|HRH Charles, Prince of Wales, Earl of Chester, Duke of Cornwall, |
Duke of Rothesay, Earl of Carrick, Baron of Renfrew, Lord of the Isles and
Prince and Great Steward of Scotland, occasional prophet.
Recently the press has been getting itself worked up about the alleged comments of our future King, Charles, Prince of Wales and Duke of Rothesay, among other things. In light of the Scottish monarchy theme of this blog- none other than King James IV of Scotland is my avatar and the blog's mascot- I will henceforth refer to him as Duke of Rothesay. His Royal Highness is reported to have likened the strongman ruler of the pseudo-democratic Russian Federation, Vladimir Putin, to a certain Adolf who governed Germany in the 1930s and 40s and is generally considered to have been a very bad person. The remarks were made by the Duke of Rothesay in a private conversation with Marienne Ferguson, a museum volunteer at the Canadian Museum of Immigration, Nova Scotia. Mrs Ferguson lost relatives during the Holocaust, and was telling Prince Charles about her experiences when he apparently noted that "now Putin is doing just about the same as Hitler."
Should the heir to the throne be making such remarks in public? That's a moot point, because the conversation was private. He certainly didn't offend Mrs Ferguson, who told the press "I must say that I agree with him and am sure a lot of people do. I was very surprised that he made the comment as I know they [members of the Royal Family] aren’t meant to say these things but it was very heartfelt and honest." I certainly agree with the Duke of Rothesay and Mrs Ferguson on this. Many Ukrainians and other eastern Europeans who feel threatened by Russia's aggression probably stand with us on this. Labour leader Edward Miliband is with us, too. Are you?
Of course, Russia says His Highness' remarks are outrageous. "We view the use of the western press by members of the British royal family to spread the propaganda campaign against Russia on a pressing issue – that is, the situation in Ukraine – as unacceptable, outrageous and low," says Alexander Lukashevich, who is apparently the voice of the Russian foreign ministry. UK Independence Party leader Nigel Farage, who has expressed admiration for Putin in the past, is with the Russians. You can kiss goodbye to my vote, Nigel. Nick Clegg has proved he does sometimes have a rational thought, saying, "I have never been of this view that if you are a member of the Royal Family, somehow you have to enter into some Trappist vow of silence. I think he is entitled to his views. But I don't know whether those were his views because I just don't think providing a running commentary on what were private conversations is useful to anybody. I don't know exactly what he did or didn't say in that conversation because he thought it was a private conversation."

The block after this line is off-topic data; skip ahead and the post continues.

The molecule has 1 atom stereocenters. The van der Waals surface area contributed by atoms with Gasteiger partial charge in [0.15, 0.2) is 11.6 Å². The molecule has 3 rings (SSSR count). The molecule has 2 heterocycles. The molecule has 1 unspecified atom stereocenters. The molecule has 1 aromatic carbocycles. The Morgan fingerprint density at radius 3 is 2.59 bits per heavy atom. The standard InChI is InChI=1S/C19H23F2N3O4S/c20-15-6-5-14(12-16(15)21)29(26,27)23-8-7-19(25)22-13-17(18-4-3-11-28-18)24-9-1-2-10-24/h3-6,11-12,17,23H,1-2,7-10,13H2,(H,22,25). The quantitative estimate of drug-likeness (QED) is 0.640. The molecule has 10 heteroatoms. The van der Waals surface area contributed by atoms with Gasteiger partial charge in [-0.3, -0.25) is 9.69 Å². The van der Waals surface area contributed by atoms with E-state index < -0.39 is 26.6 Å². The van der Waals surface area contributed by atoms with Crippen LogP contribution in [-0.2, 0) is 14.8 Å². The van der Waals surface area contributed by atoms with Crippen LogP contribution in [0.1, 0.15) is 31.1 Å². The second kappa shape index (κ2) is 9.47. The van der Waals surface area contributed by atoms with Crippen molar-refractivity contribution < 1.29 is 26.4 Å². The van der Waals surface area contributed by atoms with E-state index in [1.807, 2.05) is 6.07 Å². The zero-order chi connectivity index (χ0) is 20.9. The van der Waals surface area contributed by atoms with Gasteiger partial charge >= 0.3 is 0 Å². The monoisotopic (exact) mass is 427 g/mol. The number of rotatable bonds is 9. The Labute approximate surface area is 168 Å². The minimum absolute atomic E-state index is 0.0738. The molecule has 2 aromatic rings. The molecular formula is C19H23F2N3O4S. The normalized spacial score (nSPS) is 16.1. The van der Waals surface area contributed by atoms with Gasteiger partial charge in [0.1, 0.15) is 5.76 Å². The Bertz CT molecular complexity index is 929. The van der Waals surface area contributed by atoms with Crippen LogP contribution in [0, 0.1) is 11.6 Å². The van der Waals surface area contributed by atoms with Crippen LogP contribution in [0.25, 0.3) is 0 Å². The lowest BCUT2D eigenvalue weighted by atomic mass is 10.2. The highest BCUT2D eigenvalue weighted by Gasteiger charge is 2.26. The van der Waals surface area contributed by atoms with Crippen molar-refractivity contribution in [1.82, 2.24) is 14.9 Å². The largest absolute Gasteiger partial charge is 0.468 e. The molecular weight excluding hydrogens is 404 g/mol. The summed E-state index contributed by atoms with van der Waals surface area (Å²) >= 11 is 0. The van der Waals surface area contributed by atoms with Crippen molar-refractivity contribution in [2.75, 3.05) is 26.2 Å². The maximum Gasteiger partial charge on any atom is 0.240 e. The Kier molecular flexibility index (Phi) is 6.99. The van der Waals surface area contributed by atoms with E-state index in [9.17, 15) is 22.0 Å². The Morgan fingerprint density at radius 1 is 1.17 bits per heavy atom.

Very sensible, Mr Clegg. David Cameron is also being sensible; "I am not going to comment on someone's private conversation, least of all Prince Charles," he told Channel 4 News. Still, the Russians are determined to make this into a foreign relations crisis. They want a meeting with the Foreign Office, in order to "clarify" the Duke of Rothesay's remarks. The Foreign Office intends to use the opportunity to reiterate their disapproval of Russia's actions in Ukraine. Perhaps they could also give the Russians a wee history lesson. In 1938, shortly after the Anschluss was completed merging Austria into Germany, ethnic Germans in the fertile Sudetenland in western Czechoslovakia began agitating for autonomy. Adolf Hitler responded by accusing the Czechoslovakian government of oppressing Sudeten Germans, and signed a secret directive for mobilisation to begin for war with Czechoslovakia. Under pressure from the British and French, the Czechoslovakian government agreed to the Sudeten Germans' four demands, only for Sudeten Germans intent on triggering war between Czechoslovakia and Germany to begin a wave of protests that destabilised talks; the Czechoslovakian army was eventually deployed to restore order.
|Partition of Czechoslovakia in 1938, compliments of Wikipedia.|
Does all this sound familiar? It should- substitute Czechoslovakia for Ukraine, the Crimea for the Sudetenland and Russia for Germany, and the parallels become clear. Any student of history ought to be able to see how Putin, and ex-KGB agent who has mourned the fall of the Soviet Union in public, has taken actions reminiscent of Hitler in his early days. I can see it, Prince Charles can see it, Mrs Ferguson can see it, Ed Miliband can see it. Russia may not be on the road to ethnic cleansing, but its actions are clearly very sinister. Prince Charles has the right to say as he pleases in a private conversation, but let's say he had said it in a public address instead- perhaps that would have been a misstep, and perhaps he would have been criticised for it. But perhaps people would look back on his utterings fifty years from now, and see him as a latter-day Cassandra, the Winston Churchill of our time, his sound warnings ignored by the people around him. Perhaps we should listen to him now.
The views of Russia's true head of state, HIH Grand Duchess Maria Vladimirovna, the legitimate Empress and Autocrat of all the Russias, on the Ukrainian crisis can be found here at the Imperial House's website. As might be expected the tone is pro-Russian, but much more reconciliatory and measured than that of the Kremlin. I beg Her Imperial Highness' forgiveness if I appear overly critical of Russia's foreign policy here; I assure the Grand Duchess, and other proud Russian patriots, that my issue is entirely with Vladimir Putin and his neo-Soviet comrades, not with the people of Russia. Let us pray cooler heads prevail in east and west. Боже, Царя храни! God Save the Queen!